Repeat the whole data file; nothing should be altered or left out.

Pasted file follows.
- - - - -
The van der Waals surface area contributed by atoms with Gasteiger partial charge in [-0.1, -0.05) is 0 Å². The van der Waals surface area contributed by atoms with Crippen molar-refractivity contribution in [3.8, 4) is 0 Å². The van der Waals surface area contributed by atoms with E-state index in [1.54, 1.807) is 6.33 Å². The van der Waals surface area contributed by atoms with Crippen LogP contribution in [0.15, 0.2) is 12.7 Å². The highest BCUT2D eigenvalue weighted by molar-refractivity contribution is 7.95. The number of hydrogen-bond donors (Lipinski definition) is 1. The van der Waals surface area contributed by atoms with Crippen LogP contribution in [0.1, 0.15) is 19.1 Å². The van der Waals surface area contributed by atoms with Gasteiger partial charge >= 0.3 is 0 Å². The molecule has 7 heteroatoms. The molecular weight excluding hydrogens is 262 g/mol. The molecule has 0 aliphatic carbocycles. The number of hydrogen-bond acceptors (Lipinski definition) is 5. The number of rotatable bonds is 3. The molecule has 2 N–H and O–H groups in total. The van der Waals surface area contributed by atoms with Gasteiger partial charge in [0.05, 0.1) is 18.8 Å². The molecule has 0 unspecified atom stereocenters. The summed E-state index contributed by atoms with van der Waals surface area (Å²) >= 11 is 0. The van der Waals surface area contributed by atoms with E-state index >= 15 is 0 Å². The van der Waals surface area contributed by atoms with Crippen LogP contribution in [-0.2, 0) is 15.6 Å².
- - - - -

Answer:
The van der Waals surface area contributed by atoms with Gasteiger partial charge in [-0.1, -0.05) is 0 Å². The van der Waals surface area contributed by atoms with Crippen molar-refractivity contribution in [3.8, 4) is 0 Å². The van der Waals surface area contributed by atoms with E-state index in [1.54, 1.807) is 6.33 Å². The van der Waals surface area contributed by atoms with Crippen LogP contribution in [0.15, 0.2) is 12.7 Å². The highest BCUT2D eigenvalue weighted by molar-refractivity contribution is 7.95. The number of hydrogen-bond donors (Lipinski definition) is 1. The van der Waals surface area contributed by atoms with Crippen LogP contribution in [0.1, 0.15) is 19.1 Å². The van der Waals surface area contributed by atoms with Gasteiger partial charge >= 0.3 is 0 Å². The molecule has 7 heteroatoms. The molecular weight excluding hydrogens is 262 g/mol. The molecule has 0 aliphatic carbocycles. The number of hydrogen-bond acceptors (Lipinski definition) is 5. The number of rotatable bonds is 3. The molecule has 2 N–H and O–H groups in total. The van der Waals surface area contributed by atoms with Gasteiger partial charge in [0.05, 0.1) is 18.8 Å². The molecule has 0 unspecified atom stereocenters. The summed E-state index contributed by atoms with van der Waals surface area (Å²) >= 11 is 0. The van der Waals surface area contributed by atoms with E-state index >= 15 is 0 Å². The van der Waals surface area contributed by atoms with Crippen LogP contribution in [-0.2, 0) is 15.6 Å².